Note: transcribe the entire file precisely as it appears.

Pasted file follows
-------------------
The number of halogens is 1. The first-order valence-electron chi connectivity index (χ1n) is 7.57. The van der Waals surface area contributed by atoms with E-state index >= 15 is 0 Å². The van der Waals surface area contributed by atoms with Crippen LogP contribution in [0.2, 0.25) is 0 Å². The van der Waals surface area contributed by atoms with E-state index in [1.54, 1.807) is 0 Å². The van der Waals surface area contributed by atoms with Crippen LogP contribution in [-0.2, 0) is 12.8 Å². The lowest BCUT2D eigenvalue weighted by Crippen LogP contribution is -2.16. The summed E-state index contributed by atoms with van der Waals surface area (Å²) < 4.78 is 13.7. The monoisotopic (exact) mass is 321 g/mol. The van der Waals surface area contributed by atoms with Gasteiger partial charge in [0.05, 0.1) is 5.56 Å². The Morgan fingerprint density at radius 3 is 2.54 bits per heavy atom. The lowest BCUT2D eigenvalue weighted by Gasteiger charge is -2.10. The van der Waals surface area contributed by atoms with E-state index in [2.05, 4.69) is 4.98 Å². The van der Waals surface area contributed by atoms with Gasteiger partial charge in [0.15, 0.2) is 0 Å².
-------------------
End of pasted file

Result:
The number of halogens is 1. The first-order valence-electron chi connectivity index (χ1n) is 7.57. The van der Waals surface area contributed by atoms with E-state index >= 15 is 0 Å². The van der Waals surface area contributed by atoms with Crippen LogP contribution in [0.2, 0.25) is 0 Å². The van der Waals surface area contributed by atoms with E-state index in [1.54, 1.807) is 0 Å². The van der Waals surface area contributed by atoms with Crippen LogP contribution in [-0.2, 0) is 12.8 Å². The lowest BCUT2D eigenvalue weighted by Crippen LogP contribution is -2.16. The summed E-state index contributed by atoms with van der Waals surface area (Å²) < 4.78 is 13.7. The monoisotopic (exact) mass is 321 g/mol. The van der Waals surface area contributed by atoms with Gasteiger partial charge in [0.05, 0.1) is 5.56 Å². The Morgan fingerprint density at radius 3 is 2.54 bits per heavy atom. The lowest BCUT2D eigenvalue weighted by Gasteiger charge is -2.10. The van der Waals surface area contributed by atoms with E-state index in [2.05, 4.69) is 4.98 Å². The van der Waals surface area contributed by atoms with Gasteiger partial charge in [0.15, 0.2) is 0 Å².